|This hardly matches the rhetoric we have been fed on security in Iraq....|
Coordinated Attacks Strike 13 Towns and Cities in Iraq
By ANTHONY SHADID
BAGHDAD — In one of the broadest assaults on Iraq’s security forces, insurgents unleashed a wave of roadside mines and a more than a dozen car bombings across Iraq on Wednesday, killing dozens, toppling a police station in the capital and sowing chaos and confusion among the soldiers and police officers who responded.
The withering two-hour assault in 13 towns and cities, from southernmost Basra to restive Mosul in the north, was as symbolic as it was deadly, coming a week before the United States declares the end of combat operations here. Wednesday was seemingly the insurgents’ reply: Despite suggestions otherwise, they proved their ability to launch coordinated attacks virtually anywhere in Iraq, capitalizing on the government’s dysfunction and perceptions of American vulnerability.
For weeks, there had been sense of inevitability to the assaults, which killed at least 51 people, many of them police officers. From the American military to residents here, virtually everyone seemed to expect insurgents to seek to demonstrate their prowess as the United States brings its number of troops below 50,000 here. But the anticipation did little to prepare security forces for the breadth of the assault. Iraqi soldiers and police officers brawled at the site of the biggest bombing in Baghdad, and residents heckled them for their impotence in stopping a blast that cut like a scythe through the neighborhood.
“A bloody day,” Khalil Ahmed, a 30-year-old engineer, said simply, as he stared at the cranes and bulldozers trying to rescue victims buried under the police station.
“From the day of the fall of Saddam until now, this is what we have — explosions, killing and looting,” he said. “This is our destiny. It’s already written for us.”
The assaults began at 8:20 a.m. when a pickup truck packed with explosives detonated in a parking lot behind the police station in the northern Baghdad neighborhood of Qahera. The police station collapsed, and the blast sheared off the top floors of nearby homes. Windows were shattered a half-mile away. One family was pulled out alive. Hours later, cranes and bulldozers tried to remove others trapped beneath the rubble.
Police officers kept angry residents from entering the scene.
“You get millions of dinars in salaries and you won’t let us help our families?” one youth shouted.
Another cried, “You just take money and don’t care about us!”
An Iraqi investigator walked by the scene.
“This is the state?” he muttered. “This is the government?”
Twice, soldiers and police officers brawled at the scene, and shots were fired in the air.
The rest of the capital was snarled with traffic, as police and army vehicles, sirens blaring, tried to break through the traffic jams. American soldiers in Humvees and armored vehicles, with a token Iraqi escort, drove through parts of the city.
For weeks, insurgents have carried out a daily campaign of bombings, hit-and-run attacks and assassinations against the security forces and officials, seeking to undermine confidence in their ability to secure the country. They remained the target Wednesday in attacks in Falluja, Ramadi, Tikrit, Kirkuk, Basra, Karbala, Mosul and elsewhere.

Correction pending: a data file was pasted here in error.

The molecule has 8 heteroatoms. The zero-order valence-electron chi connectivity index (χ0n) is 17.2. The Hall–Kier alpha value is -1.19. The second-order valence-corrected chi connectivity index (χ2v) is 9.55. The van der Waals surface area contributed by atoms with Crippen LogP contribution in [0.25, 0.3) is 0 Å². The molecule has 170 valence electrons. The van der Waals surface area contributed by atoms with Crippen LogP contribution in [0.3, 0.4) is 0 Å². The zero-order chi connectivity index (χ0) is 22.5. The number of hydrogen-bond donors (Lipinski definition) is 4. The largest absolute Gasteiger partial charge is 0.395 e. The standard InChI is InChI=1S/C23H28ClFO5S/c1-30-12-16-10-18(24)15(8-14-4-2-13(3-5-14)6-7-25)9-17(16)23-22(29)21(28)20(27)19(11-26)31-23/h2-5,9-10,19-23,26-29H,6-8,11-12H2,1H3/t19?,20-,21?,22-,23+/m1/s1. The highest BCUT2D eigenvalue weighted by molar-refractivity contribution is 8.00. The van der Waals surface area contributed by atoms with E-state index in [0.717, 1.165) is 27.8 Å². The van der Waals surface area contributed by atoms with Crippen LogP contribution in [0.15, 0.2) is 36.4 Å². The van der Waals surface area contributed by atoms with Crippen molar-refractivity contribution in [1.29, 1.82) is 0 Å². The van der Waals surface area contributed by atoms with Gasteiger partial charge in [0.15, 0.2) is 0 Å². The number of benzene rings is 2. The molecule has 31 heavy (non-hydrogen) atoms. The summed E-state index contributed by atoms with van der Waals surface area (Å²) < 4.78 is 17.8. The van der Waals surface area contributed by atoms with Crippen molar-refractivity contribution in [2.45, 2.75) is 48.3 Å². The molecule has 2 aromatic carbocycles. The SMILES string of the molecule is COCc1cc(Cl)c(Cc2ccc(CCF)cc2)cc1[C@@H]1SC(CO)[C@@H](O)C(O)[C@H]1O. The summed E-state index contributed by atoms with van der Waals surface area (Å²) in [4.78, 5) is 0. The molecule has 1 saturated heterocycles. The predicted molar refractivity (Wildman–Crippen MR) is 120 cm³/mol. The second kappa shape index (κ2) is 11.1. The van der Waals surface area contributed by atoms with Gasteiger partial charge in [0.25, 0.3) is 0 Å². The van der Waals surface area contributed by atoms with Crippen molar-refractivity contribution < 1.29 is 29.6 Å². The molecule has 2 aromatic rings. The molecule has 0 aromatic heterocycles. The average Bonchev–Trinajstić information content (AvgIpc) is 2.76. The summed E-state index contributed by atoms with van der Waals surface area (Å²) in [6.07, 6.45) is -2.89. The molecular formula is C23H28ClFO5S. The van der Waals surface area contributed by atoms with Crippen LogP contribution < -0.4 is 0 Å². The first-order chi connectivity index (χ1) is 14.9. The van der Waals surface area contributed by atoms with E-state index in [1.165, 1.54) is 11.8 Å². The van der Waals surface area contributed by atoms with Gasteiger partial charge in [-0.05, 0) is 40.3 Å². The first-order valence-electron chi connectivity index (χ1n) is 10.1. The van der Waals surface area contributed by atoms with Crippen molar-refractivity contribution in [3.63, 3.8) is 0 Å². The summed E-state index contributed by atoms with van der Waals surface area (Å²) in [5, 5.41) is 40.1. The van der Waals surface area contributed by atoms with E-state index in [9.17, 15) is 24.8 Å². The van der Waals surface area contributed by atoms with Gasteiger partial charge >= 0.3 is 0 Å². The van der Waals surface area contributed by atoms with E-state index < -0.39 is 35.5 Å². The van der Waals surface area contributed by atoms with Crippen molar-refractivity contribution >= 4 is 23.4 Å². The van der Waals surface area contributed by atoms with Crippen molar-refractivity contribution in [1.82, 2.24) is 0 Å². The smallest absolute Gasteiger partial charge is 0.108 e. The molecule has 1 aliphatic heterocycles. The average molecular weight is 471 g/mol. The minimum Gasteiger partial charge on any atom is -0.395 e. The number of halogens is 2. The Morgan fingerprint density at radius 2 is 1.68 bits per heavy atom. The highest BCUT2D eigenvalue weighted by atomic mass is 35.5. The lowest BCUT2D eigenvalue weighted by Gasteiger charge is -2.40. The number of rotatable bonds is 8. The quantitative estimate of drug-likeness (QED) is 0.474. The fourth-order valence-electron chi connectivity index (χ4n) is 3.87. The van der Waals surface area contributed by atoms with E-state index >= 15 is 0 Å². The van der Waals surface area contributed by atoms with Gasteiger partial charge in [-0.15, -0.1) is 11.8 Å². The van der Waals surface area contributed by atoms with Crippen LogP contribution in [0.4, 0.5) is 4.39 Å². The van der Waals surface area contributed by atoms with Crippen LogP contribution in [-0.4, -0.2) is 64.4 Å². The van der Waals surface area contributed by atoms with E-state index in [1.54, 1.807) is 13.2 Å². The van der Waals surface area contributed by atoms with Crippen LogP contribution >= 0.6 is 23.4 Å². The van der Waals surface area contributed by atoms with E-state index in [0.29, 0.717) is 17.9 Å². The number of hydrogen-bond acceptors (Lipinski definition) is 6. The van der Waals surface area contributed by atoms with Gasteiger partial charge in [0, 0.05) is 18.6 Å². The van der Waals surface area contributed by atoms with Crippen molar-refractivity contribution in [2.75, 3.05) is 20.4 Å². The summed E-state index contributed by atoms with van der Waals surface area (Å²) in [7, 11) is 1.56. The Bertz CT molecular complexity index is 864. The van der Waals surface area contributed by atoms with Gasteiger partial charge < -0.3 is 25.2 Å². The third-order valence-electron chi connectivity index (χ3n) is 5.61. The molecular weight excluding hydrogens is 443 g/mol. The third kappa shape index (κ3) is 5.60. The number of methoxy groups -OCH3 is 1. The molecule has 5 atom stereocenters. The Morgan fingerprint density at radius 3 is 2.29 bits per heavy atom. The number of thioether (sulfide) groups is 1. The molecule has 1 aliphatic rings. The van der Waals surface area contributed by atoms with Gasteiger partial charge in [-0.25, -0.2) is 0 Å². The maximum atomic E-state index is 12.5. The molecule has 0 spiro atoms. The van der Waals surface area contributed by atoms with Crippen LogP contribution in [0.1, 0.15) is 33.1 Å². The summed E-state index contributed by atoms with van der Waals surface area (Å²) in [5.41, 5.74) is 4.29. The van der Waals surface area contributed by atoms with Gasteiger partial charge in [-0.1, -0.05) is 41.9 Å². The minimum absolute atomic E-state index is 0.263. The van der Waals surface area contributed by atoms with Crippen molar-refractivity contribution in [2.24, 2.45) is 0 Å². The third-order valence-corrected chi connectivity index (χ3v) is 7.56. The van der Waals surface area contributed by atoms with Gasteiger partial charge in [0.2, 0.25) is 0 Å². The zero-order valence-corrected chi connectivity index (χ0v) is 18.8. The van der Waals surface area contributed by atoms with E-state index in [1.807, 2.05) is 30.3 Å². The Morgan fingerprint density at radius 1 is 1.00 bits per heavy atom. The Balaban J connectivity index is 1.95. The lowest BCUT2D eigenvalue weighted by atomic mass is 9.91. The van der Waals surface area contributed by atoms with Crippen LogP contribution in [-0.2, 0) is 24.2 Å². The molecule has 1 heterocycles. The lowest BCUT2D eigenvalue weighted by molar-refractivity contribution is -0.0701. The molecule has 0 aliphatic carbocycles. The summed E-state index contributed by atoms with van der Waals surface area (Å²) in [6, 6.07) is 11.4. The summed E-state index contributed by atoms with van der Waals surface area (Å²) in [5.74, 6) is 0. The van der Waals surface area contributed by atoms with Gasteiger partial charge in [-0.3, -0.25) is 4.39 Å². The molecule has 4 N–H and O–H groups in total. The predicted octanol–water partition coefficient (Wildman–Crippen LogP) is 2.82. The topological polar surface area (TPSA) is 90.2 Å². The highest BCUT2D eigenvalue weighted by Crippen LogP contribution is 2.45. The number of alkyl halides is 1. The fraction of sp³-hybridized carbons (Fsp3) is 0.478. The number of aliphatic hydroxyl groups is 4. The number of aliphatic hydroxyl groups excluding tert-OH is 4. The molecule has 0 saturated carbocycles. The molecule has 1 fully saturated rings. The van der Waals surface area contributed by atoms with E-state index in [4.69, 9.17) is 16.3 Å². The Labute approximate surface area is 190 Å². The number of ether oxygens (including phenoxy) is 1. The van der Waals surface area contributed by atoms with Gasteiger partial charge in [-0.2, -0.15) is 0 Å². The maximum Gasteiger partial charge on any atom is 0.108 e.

In one of the worst assaults, in the southern city of Kut, Iraqi officials said a car bomb detonated by its driver killed 19 people and wounded 87, most of them police, in an attack that destroyed the police station near the provincial headquarters.
In Diyala Province, five roadside bombs detonated in the morning in Buhriz, the first against a police patrol, a second against reinforcements who were heading to the scene and three others intended for houses belonging to policemen, officials said. They were followed by a car bombing that struck the provincial headquarters in Baquba, northeast of Baghdad, killing three people. Another car bombing struck a hospital in nearby Muqdadiya.
“The beginning of the storm,” said Saleh Khamis, a 38-year-old teacher in Buhriz.
In Ramadi, a car bomb tore through a bus station, killing eight people.
Under a deadline set by the Obama administration, the United States has brought its number of troops here to a little below 50,000, a presence it intends to maintain through next summer. The administration and the American military have sought to portray the partial withdrawal as a turning point in the American presence here, insisting that Iraq’s army and police are ready to inherit sole control over security here.
Military officials have said they believe that insurgents only number in the hundreds, and the military has issued a daily drumbeat of announcements that leaders and cadres in the insurgency have been arrested in American-Iraqi operations.
“The message the insurgents want to deliver to the Iraqi people and the politicians is that we exist and we choose the time and the place,” said Wael Abdel-Latif, a judge and former lawmaker. “They are carrying out such attacks when the Americans are still here, so just imagine what they can do after the Americans leave.”
The attacks come amid deep popular frustration with the country’s politicians, who have failed to form a government more than five months after elections in March. Shoddy public services, namely electricity, have only sharpened the resentment.
At the scene of the bombing in Baghdad, residents grimly swept up glass from storefronts. Others milled among the dozens of police and army vehicles. No one seemed to express optimism; most said they were bracing for more of the same.
“The situation doesn’t let us live our lives here,” said Mahmoud Hussein, a 26-year-old mechanic. “No water, no electricity no security. Every day it gets worse.”